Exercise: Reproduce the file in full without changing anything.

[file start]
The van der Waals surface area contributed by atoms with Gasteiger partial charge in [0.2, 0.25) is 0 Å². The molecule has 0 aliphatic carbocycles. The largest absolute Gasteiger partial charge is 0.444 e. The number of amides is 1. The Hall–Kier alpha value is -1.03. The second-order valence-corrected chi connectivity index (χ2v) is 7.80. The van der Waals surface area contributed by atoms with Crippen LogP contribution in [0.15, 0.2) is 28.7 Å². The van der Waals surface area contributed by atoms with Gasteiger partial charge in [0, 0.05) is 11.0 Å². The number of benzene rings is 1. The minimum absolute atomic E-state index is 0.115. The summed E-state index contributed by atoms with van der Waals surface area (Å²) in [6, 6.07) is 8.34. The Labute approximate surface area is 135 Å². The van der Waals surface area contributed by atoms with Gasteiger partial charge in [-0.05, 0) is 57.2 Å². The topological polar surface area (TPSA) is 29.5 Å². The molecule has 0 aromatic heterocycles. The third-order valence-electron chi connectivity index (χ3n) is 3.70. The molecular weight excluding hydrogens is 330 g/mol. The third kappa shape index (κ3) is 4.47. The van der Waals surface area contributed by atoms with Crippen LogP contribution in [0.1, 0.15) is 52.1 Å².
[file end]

The van der Waals surface area contributed by atoms with Gasteiger partial charge in [0.2, 0.25) is 0 Å². The molecule has 0 aliphatic carbocycles. The largest absolute Gasteiger partial charge is 0.444 e. The number of amides is 1. The Hall–Kier alpha value is -1.03. The second-order valence-corrected chi connectivity index (χ2v) is 7.80. The van der Waals surface area contributed by atoms with Crippen LogP contribution in [0.15, 0.2) is 28.7 Å². The van der Waals surface area contributed by atoms with Gasteiger partial charge in [0, 0.05) is 11.0 Å². The number of benzene rings is 1. The minimum absolute atomic E-state index is 0.115. The summed E-state index contributed by atoms with van der Waals surface area (Å²) in [6, 6.07) is 8.34. The Labute approximate surface area is 135 Å². The van der Waals surface area contributed by atoms with Gasteiger partial charge in [-0.05, 0) is 57.2 Å². The topological polar surface area (TPSA) is 29.5 Å². The molecule has 0 aromatic heterocycles. The third-order valence-electron chi connectivity index (χ3n) is 3.70. The molecular weight excluding hydrogens is 330 g/mol. The third kappa shape index (κ3) is 4.47. The van der Waals surface area contributed by atoms with Crippen LogP contribution in [0.1, 0.15) is 52.1 Å².